Omicron variant detected in more countries as scientists race to find answers
- Thirteen cases found in Netherlands
- Two cases detected in Australia, two in Denmark
- Israel announces it is barring foreigners for two weeks
- S.African doctor says Omicron patients have “very mild” symptoms
- Fauci says Americans must be prepared to fight spread
LONDON/AMSTERDAM, Nov 28 (Reuters) – The Omicron coronavirus variant spread around the world on Sunday, with new cases found in the Netherlands, Denmark and Australia even as more countries imposed travel restriction to try to seal themselves off.
The World Health Organization (WHO) said it is not yet clear whether Omicron, first detected in Southern Africa, is more transmissible than other variants, or if it causes more severe disease.
“Preliminary data suggests that there are increasing rates of hospitalization in South Africa, but this may be due to increasing overall numbers of people becoming infected, rather than a result of specific infection,” WHO said. read more
WHO said understanding the level of severity of Omicron “will take days to several weeks”.
The detection of Omicron triggered global alarm as governments around the world scrambled to impose new travel restriction and markets sold-off, fearing the variant could resist vaccinations and upend a nascent economic reopening after a two-year global pandemic.
In its statement, the WHO said it was working with technical experts to understand the potential impact of the variant on existing countermeasures against COVID-19, including vaccines.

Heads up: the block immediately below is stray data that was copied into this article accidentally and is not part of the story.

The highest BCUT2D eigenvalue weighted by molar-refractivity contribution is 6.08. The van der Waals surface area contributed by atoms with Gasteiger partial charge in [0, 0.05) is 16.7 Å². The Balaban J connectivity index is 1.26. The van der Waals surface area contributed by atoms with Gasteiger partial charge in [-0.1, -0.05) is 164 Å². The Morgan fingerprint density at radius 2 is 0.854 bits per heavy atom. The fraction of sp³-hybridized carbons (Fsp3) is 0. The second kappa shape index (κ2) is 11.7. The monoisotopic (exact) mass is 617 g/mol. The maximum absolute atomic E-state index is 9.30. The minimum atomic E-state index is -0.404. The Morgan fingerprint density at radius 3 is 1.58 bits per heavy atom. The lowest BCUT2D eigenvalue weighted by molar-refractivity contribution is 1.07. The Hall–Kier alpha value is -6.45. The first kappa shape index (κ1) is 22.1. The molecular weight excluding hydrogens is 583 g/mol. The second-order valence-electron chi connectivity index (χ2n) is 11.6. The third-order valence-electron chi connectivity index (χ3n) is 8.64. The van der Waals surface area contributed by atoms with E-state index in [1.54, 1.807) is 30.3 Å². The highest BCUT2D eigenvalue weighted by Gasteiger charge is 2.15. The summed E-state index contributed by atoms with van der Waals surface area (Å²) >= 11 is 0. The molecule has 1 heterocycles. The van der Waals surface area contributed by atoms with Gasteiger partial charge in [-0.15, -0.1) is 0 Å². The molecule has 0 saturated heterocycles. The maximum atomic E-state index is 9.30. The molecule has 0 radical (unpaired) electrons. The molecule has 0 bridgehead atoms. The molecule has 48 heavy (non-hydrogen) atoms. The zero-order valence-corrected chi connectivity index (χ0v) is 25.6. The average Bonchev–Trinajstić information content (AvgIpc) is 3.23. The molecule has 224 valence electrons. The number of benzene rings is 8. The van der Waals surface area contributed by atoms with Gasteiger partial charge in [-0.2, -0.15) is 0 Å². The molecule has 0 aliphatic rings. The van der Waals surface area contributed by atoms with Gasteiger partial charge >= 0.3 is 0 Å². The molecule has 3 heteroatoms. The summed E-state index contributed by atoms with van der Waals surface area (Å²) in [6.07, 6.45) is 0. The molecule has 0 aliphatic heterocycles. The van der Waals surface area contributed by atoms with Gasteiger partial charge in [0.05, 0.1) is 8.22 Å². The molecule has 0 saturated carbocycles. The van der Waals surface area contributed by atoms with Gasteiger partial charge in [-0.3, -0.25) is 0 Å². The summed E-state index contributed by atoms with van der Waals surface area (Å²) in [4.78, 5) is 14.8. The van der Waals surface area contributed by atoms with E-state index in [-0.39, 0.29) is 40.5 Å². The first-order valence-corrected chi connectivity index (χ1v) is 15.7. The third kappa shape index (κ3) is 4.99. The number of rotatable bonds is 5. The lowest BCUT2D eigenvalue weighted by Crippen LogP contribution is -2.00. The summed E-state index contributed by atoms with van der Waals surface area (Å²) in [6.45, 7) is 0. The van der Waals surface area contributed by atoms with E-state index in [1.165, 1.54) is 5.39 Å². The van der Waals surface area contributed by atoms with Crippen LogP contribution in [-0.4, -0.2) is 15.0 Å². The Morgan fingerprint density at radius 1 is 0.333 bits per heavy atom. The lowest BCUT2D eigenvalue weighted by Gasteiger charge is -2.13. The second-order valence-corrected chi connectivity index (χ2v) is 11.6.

Britain said it will convene an urgent meeting of G7 health ministers on Monday to discuss the developments.
Dutch health authorities said 13 cases of the variant were found among people on two flights that arrived in Amsterdam from South Africa on Friday.
Authorities had tested all of the more than 600 passengers on those two flights and had found 61 coronavirus cases, going on to test those for the new variant.
“This could possibly be the tip of the iceberg,” Health Minister Hugo de Jonge told reporters in Rotterdam.
Many countries have imposed travel bans or curbs on southern Africa to try to stem the spread. Financial markets dived on Friday, and oil prices tumbled.
British health minister Sajid Javid said on Sunday he expected to receive advice imminently on whether the government can broaden a programme of providing booster shots to fully vaccinated people, to try to weaken the impact of the variant.
More countries announced new travel curbs on southern African nations on Sunday, including Indonesia and Saudi Arabia.
South Africa has denounced the measures as unfair and potentially harmful to its economy, saying it is being punished for its scientific ability to identify coronavirus variants early.
South Africa’s President Cyril Ramaphosa said on Sunday that his government was considering imposing compulsory COVID-19 shots for people in certain places and activities, and he slammed rich Western countries for their knee-jerk imposition of travel bans.
“The prohibition of travel is not informed by science, nor will it be effective in preventing the spread of this variant,” Ramaphosa said. “The only thing (it) … will do is to further damage the economies of the affected countries and undermine their ability to respond to … the pandemic.”
Omicron has emerged as many countries in Europe are already battling a surge in COVID-19 infections, with some reintroducing restrictions on social activity to try to stop the spread.
The new variant has also thrown a spotlight on huge disparities in vaccination rates around the globe. Even as many developed countries are giving third-dose boosters, less than 7% of people in poorer countries have received their first COVID-19 shot, according to medical and human rights groups.